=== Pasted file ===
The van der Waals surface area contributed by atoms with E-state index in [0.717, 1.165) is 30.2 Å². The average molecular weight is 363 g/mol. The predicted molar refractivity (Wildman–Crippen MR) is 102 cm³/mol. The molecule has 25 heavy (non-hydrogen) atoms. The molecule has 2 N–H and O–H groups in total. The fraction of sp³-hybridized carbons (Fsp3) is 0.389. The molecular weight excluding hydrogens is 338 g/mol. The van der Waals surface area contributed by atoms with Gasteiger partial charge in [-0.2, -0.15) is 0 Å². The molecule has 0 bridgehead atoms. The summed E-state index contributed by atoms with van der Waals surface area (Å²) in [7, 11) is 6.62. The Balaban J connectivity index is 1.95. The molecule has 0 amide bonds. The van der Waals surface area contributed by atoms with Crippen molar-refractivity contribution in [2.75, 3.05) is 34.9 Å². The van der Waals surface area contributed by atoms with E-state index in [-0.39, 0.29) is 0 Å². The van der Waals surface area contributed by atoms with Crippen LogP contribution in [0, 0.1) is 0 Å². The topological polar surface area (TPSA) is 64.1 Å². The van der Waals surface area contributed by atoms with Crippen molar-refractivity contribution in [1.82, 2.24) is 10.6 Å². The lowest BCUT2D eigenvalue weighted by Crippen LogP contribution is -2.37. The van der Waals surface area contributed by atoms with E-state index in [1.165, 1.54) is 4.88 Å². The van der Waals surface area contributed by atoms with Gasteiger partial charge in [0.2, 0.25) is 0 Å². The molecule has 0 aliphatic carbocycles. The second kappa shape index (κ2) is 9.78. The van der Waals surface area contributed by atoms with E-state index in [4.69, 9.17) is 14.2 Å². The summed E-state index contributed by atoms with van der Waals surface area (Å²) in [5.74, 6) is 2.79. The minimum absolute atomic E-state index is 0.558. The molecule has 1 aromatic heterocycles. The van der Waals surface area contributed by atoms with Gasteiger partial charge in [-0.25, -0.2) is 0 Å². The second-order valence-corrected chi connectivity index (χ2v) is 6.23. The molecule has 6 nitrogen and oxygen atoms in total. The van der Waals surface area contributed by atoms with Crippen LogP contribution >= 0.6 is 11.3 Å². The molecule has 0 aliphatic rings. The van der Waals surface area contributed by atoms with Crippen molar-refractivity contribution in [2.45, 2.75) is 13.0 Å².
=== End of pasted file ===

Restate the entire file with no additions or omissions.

The van der Waals surface area contributed by atoms with E-state index in [0.717, 1.165) is 30.2 Å². The average molecular weight is 363 g/mol. The predicted molar refractivity (Wildman–Crippen MR) is 102 cm³/mol. The molecule has 25 heavy (non-hydrogen) atoms. The molecule has 2 N–H and O–H groups in total. The fraction of sp³-hybridized carbons (Fsp3) is 0.389. The molecular weight excluding hydrogens is 338 g/mol. The van der Waals surface area contributed by atoms with Gasteiger partial charge in [-0.2, -0.15) is 0 Å². The molecule has 0 bridgehead atoms. The summed E-state index contributed by atoms with van der Waals surface area (Å²) in [7, 11) is 6.62. The Balaban J connectivity index is 1.95. The molecule has 0 amide bonds. The van der Waals surface area contributed by atoms with Crippen molar-refractivity contribution in [2.75, 3.05) is 34.9 Å². The van der Waals surface area contributed by atoms with E-state index in [-0.39, 0.29) is 0 Å². The van der Waals surface area contributed by atoms with Crippen LogP contribution in [0, 0.1) is 0 Å². The topological polar surface area (TPSA) is 64.1 Å². The van der Waals surface area contributed by atoms with Crippen molar-refractivity contribution in [1.82, 2.24) is 10.6 Å². The lowest BCUT2D eigenvalue weighted by Crippen LogP contribution is -2.37. The van der Waals surface area contributed by atoms with E-state index in [1.165, 1.54) is 4.88 Å². The van der Waals surface area contributed by atoms with Gasteiger partial charge in [0.2, 0.25) is 0 Å². The molecule has 0 aliphatic carbocycles. The second kappa shape index (κ2) is 9.78. The van der Waals surface area contributed by atoms with E-state index in [4.69, 9.17) is 14.2 Å². The summed E-state index contributed by atoms with van der Waals surface area (Å²) in [5.74, 6) is 2.79. The minimum absolute atomic E-state index is 0.558. The molecule has 1 aromatic heterocycles. The van der Waals surface area contributed by atoms with Gasteiger partial charge in [-0.25, -0.2) is 0 Å². The second-order valence-corrected chi connectivity index (χ2v) is 6.23. The molecule has 6 nitrogen and oxygen atoms in total. The van der Waals surface area contributed by atoms with Crippen LogP contribution >= 0.6 is 11.3 Å². The molecule has 0 aliphatic rings. The van der Waals surface area contributed by atoms with Crippen molar-refractivity contribution in [2.45, 2.75) is 13.0 Å².